Doctor of Philosophy in History
First Committee Member
Andrew Kirk, Chair
Second Committee Member
Third Committee Member
Graduate Faculty Representative
Number of Pages
This dissertation examines the environmental, economic, and cultural conflicts over the private development of ski resorts in Colorado's National Forests between 1910 and 2000. Downhill skiing emerged as an increasingly popular winter activity during the first half of the twentieth century, particularly in western state such as Colorado. A part of the a larger outdoor recreational boom throughout the United States' during the interwar years, downhill skiing challenged the Forest Service's ability to meeting the public's growing appetite for year-round recreational opportunities. These challenges increased following World War II as the nation's growing population and affluence drew millions to their public lands to sightsee, camp, hunt, and ski. The Forest Service turned to private ventures to develop ski resorts to meet this growing public demand. But the development of ski resorts on public lands by private interest proved to be problematic when faced with competing views of public lands and public land management. The same natural allure that drew millions to the country's national parks, national forests, and other public lands also gave rise to a modern environmental movement, which called for the preservation of wilderness, limits on urban and suburban growth, and pollution reduction. These two emergent views of nature came into increasing conflict with one another over the management of public lands, particularly concerning the development of ski resorts. With more ski resorts, and more skier visits, than any other state, Colorado sat at the center of these conflicts. By the late 1960s, a growing number of critics began denouncing the environmental impacts of ski resorts on national forests. Over the next four decades, political battles raged throughout Colorado over the environmental, social, and economic impacts of ski resorts. Controversies such as Colorado voters' rejection of the 1976 Denver Winter Olympics, the fight to develop Beaver Creek Ski Resort, and the burning of twelve buildings on top of Vail Ski Resort by members of the extremist environmental group Earth Liberation Front pitted the American public's growing recreational demands against emergent concerns over the environmental and social consequences of the commercial development of ski resorts on public land for private corporate gain. These fights not only tell the story of skiing in Colorado, but Americans' changing understandings of nature and the larger environmental costs of outdoor recreation and tourism.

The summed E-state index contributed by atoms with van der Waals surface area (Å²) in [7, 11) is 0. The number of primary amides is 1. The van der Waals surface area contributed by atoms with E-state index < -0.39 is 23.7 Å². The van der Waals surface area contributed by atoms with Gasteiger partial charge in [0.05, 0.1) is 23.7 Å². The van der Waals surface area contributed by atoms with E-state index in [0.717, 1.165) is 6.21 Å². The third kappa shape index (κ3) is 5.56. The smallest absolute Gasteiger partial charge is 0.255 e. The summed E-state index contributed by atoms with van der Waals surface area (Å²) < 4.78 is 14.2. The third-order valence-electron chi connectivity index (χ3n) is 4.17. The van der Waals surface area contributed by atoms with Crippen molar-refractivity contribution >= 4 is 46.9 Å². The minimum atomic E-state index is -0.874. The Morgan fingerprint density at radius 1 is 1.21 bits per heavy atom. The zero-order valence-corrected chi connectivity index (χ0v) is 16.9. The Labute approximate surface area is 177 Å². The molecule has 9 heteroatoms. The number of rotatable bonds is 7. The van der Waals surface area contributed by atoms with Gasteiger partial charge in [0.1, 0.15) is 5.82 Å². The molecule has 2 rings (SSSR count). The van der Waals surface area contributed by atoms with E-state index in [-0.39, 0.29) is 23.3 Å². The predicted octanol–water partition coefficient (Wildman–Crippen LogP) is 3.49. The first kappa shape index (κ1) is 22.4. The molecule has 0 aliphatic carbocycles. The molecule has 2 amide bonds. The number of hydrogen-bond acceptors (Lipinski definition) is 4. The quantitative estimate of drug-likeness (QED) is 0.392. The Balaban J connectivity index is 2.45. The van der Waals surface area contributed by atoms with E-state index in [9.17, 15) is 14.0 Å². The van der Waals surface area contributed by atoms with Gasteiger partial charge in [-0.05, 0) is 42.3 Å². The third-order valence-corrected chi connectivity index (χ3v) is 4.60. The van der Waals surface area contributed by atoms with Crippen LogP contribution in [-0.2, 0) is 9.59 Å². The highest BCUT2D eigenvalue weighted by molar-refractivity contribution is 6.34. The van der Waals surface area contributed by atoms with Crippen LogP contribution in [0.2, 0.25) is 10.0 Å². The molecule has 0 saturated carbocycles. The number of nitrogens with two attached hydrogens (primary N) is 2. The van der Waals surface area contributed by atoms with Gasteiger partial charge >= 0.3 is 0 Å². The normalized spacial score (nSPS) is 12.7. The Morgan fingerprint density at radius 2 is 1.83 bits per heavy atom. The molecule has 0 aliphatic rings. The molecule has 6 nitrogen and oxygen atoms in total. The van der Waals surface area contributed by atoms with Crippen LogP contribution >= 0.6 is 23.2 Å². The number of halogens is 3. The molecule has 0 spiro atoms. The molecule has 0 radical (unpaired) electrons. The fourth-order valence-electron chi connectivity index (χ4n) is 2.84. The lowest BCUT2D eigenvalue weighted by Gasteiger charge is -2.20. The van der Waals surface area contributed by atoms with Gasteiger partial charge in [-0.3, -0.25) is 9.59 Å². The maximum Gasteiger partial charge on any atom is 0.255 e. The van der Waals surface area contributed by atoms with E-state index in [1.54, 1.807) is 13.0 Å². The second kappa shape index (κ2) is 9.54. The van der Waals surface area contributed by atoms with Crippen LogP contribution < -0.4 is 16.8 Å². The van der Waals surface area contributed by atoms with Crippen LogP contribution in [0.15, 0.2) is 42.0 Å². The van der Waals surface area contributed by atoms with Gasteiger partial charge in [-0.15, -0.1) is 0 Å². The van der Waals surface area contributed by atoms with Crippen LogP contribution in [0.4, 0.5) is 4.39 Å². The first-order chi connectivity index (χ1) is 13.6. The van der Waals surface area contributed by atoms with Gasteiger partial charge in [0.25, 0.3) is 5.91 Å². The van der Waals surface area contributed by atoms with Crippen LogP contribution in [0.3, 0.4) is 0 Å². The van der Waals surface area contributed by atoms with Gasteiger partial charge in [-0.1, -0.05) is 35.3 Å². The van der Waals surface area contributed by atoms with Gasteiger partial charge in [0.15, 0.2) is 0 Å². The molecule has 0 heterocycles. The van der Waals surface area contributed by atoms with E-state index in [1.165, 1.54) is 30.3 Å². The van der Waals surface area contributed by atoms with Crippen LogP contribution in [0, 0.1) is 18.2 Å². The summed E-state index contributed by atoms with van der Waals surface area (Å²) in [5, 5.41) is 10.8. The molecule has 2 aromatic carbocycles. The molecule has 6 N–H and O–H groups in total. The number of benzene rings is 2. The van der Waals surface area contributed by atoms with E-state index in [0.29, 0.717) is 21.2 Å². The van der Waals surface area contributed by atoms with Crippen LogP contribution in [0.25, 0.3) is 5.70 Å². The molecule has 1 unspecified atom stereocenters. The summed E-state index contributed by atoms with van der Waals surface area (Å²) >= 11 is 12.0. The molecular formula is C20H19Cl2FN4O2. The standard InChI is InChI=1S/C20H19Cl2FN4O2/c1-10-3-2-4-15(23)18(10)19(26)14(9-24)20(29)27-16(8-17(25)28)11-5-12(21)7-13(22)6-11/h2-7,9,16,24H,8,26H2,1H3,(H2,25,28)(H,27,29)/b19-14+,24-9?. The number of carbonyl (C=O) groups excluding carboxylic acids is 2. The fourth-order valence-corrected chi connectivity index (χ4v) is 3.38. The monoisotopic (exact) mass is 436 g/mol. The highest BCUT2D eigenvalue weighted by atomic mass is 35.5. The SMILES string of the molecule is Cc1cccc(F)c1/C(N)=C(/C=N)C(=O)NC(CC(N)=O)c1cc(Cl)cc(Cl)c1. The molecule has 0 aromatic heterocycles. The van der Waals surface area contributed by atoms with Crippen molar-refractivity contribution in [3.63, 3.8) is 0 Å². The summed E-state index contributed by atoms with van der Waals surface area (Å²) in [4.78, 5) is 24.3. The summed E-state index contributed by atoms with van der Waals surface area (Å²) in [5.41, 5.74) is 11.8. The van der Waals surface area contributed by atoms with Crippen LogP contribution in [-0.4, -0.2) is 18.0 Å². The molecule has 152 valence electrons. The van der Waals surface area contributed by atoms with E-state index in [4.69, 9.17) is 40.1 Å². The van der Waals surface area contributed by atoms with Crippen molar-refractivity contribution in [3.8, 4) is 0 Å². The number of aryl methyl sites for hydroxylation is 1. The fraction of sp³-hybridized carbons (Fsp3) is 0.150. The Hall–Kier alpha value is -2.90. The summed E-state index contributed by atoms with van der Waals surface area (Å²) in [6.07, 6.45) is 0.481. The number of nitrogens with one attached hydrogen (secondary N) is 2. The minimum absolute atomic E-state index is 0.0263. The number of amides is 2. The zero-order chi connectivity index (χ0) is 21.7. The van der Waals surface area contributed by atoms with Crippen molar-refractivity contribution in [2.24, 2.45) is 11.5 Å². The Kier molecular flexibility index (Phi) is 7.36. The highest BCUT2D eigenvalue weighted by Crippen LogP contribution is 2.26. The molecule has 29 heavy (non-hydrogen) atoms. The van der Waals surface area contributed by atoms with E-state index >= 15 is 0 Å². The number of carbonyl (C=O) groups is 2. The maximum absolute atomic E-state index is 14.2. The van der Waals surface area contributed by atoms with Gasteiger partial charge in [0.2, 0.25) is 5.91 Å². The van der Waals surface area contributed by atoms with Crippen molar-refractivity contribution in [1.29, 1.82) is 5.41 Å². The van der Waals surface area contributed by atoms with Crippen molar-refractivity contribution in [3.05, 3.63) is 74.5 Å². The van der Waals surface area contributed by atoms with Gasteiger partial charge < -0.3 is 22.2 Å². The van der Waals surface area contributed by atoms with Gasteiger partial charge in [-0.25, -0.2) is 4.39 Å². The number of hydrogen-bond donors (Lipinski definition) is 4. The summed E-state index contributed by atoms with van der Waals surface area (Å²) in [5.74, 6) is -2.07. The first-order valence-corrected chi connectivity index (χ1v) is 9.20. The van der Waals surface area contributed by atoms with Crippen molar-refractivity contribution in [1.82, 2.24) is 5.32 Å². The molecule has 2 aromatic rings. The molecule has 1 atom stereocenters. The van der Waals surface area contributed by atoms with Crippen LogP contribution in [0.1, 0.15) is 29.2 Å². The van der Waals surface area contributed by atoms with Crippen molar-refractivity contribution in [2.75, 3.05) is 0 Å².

Colorado; Denver (Colo.); United States Forest Service; Politics; Deep ecology; Environmentalism; Outdoor recreation; Ski resorts; Public-private sector cooperation; Downhill skiing; Public lands; Winter Olympics; White River National Forest (Colo.); Environmental degradation; Environmental protection; 20th century
Environmental Health and Protection | Environmental Sciences | History | Natural Resources and Conservation | Natural Resources Management and Policy | Social History | Tourism | United States History
University of Nevada, Las Vegas
Childers, Michael W., "Fire on the mountain: Growth and conflict in Colorado ski country" (2010). UNLV Theses, Dissertations, Professional Papers, and Capstones. 237.
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